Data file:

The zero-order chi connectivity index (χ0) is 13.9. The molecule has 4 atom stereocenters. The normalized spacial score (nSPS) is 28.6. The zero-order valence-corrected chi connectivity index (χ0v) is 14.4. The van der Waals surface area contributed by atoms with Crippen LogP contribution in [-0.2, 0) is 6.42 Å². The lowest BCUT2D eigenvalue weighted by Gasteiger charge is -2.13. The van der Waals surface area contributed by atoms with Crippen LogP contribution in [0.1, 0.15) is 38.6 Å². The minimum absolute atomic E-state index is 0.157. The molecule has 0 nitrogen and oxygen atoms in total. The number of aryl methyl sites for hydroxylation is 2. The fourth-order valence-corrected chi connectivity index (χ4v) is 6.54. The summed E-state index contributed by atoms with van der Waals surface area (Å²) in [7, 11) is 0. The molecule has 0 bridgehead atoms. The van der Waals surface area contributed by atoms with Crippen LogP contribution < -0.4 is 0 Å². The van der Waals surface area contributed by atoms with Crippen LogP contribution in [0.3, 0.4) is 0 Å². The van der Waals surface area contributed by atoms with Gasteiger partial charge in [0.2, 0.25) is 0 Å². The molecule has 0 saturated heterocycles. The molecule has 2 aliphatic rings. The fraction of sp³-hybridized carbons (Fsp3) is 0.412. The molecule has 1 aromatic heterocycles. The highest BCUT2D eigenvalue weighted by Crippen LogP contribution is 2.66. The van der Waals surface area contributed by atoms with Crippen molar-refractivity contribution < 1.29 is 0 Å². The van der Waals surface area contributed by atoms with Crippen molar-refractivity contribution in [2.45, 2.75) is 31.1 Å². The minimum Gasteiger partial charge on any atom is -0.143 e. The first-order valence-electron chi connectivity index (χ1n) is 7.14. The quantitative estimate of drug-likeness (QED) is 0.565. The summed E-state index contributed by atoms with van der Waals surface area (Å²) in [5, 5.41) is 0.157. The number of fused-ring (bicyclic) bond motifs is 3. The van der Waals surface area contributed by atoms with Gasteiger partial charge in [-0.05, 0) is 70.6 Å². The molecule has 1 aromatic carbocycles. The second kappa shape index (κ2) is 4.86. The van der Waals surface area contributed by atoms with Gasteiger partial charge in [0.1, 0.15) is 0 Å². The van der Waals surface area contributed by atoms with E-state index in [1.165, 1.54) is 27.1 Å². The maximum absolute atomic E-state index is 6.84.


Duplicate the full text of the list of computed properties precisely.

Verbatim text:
The zero-order chi connectivity index (χ0) is 13.9. The molecule has 4 atom stereocenters. The normalized spacial score (nSPS) is 28.6. The zero-order valence-corrected chi connectivity index (χ0v) is 14.4. The van der Waals surface area contributed by atoms with Crippen LogP contribution in [-0.2, 0) is 6.42 Å². The lowest BCUT2D eigenvalue weighted by Gasteiger charge is -2.13. The van der Waals surface area contributed by atoms with Crippen LogP contribution in [0.1, 0.15) is 38.6 Å². The minimum absolute atomic E-state index is 0.157. The molecule has 0 nitrogen and oxygen atoms in total. The number of aryl methyl sites for hydroxylation is 2. The fourth-order valence-corrected chi connectivity index (χ4v) is 6.54. The summed E-state index contributed by atoms with van der Waals surface area (Å²) in [7, 11) is 0. The molecule has 0 bridgehead atoms. The van der Waals surface area contributed by atoms with Crippen LogP contribution < -0.4 is 0 Å². The van der Waals surface area contributed by atoms with Crippen LogP contribution in [0.3, 0.4) is 0 Å². The van der Waals surface area contributed by atoms with Gasteiger partial charge in [0.2, 0.25) is 0 Å². The molecule has 0 saturated heterocycles. The molecule has 2 aliphatic rings. The fraction of sp³-hybridized carbons (Fsp3) is 0.412. The molecule has 1 aromatic heterocycles. The highest BCUT2D eigenvalue weighted by Crippen LogP contribution is 2.66. The van der Waals surface area contributed by atoms with Crippen molar-refractivity contribution < 1.29 is 0 Å². The van der Waals surface area contributed by atoms with Crippen molar-refractivity contribution in [2.45, 2.75) is 31.1 Å². The minimum Gasteiger partial charge on any atom is -0.143 e. The first-order valence-electron chi connectivity index (χ1n) is 7.14. The quantitative estimate of drug-likeness (QED) is 0.565. The summed E-state index contributed by atoms with van der Waals surface area (Å²) in [5, 5.41) is 0.157. The number of fused-ring (bicyclic) bond motifs is 3. The van der Waals surface area contributed by atoms with Gasteiger partial charge in [-0.05, 0) is 70.6 Å². The molecule has 1 aromatic carbocycles. The second kappa shape index (κ2) is 4.86. The van der Waals surface area contributed by atoms with Gasteiger partial charge in [0.1, 0.15) is 0 Å². The van der Waals surface area contributed by atoms with E-state index in [1.165, 1.54) is 27.1 Å². The maximum absolute atomic E-state index is 6.84.